Debunking Myths: The Case For Dark Web

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Zain Hassan*

*The author is a cultural studies graduate, technology enthusiast and content strategist by profession.


Pakistan became the country with the highest number of dark web related queries on the internet in 2018. According to the Federal Investigation Agency, more than 1.3 million users searched terms related to the dark web after Zainab, the 7-year old from Kasur, was raped and murdered. The theory that a certain group in Pakistan was involved in shooting and selling child pornography online enraged the public and some even embraced a mission to find such content by themselves and report it to the concerned authorities. This outrage against the dark web was 3 years in the making. It started when a gigantic pedophilic ring was exposed in August 2015 and dozens of child pornographic material was recovered from Hussain Khanwala, a village of Kasur district. This led to the Criminal Law Bill of 2015 which criminalized child trafficking within the country. A year later, child porn was criminalized with the punishment of 7 years and a fine of 0.7 million Pakistani Rupees. In 2018, Sadaat Amin, a man from Sargodha who confessed on being associated with a global child porn racket, was convicted and sentenced 7 years in jail. Over 650,000 child pornography pictures and videos were recovered from Amin’s possession.

The interest of the general public regarding the dark web and its functionality reached its peak when the news of a 7-year old brutally murdered surfaced, followed by the revelations by Shahid Masood, a prominent Pakistani journalist and TV anchor, that Zainab’s murder waspart of a series of similar offenses by a man who is involved with a global ring emerged. The Chief Justice of the Supreme Court took Suo Moto notice of the matter after Masood’s report and the general public demanded that the dark web be banned. Some who had conducted their independent research advised that only the government can take steps to find and ban content on the dark web because a normal user does not have enough bitcoins required to make an account on a dark web site. Others demanded that the government do its homework and catch those involved within Pakistan. Some rather questionable theories started appearing on our TV screens; including a particular report that suggested that one could plan to execute a targeted killing of any politician on the dark web. Top news channels of the country questioned the difficulty (without realizing that with a little research anyone can get answers to such question) in cracking down child pornography rings on the dark web. Countering illegal activities on the dark web is a very demanding task indeed. To put things in perspective, despite efforts by cyber police to shut down dark web sites, the UK still remains the biggest buyer of drugs on the dark web, followed by Finland at 46% and Norway at 30%.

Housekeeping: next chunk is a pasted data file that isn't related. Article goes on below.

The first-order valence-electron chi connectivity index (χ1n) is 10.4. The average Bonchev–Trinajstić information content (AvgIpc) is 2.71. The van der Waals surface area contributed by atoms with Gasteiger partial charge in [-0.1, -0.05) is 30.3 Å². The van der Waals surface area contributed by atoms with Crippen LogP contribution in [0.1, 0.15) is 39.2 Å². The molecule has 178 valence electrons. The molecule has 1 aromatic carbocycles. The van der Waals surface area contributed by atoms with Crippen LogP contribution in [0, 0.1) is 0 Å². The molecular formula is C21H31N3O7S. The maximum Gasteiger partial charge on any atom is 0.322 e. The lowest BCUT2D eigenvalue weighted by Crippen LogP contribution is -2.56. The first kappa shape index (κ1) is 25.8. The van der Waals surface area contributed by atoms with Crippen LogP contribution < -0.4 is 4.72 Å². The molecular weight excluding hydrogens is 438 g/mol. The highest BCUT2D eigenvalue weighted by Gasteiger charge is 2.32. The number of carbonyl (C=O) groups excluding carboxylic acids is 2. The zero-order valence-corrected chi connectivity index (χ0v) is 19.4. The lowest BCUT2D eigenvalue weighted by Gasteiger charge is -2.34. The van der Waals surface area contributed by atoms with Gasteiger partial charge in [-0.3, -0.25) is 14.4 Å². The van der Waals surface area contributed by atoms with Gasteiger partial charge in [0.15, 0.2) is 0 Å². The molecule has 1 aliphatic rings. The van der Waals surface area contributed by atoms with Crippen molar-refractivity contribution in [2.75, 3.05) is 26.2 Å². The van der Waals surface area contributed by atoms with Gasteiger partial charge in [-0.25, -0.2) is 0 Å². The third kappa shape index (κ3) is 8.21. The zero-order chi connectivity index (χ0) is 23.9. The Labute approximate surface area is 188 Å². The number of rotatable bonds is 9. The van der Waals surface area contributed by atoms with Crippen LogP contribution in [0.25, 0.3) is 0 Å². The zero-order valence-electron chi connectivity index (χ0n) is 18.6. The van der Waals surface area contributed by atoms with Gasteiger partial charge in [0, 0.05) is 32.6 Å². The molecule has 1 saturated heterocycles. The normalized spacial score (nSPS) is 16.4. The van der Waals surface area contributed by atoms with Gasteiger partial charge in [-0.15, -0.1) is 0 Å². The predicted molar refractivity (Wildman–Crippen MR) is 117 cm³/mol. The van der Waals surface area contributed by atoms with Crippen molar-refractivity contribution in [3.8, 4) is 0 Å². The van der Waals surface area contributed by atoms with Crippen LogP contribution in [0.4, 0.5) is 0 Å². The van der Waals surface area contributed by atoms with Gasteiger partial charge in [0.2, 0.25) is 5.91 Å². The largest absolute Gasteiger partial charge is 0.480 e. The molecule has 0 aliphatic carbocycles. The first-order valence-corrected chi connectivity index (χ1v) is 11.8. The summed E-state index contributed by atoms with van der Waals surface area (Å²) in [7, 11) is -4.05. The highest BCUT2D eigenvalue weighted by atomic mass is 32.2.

The arrests of several people at the end of 2018 by the FIA after reports of almost 20,000 Pakistani users’ bank data was found on the dark contributed to the perception that dark web was nothing but a place where one could get involved in all kinds of criminal activities without being caught. The arrests were made after a report from a Moscow based cybersecurity agency, Group-IB.

The aggravation of the general public is understood but it is largely based on false reporting by our mainstream media and not on actual facts.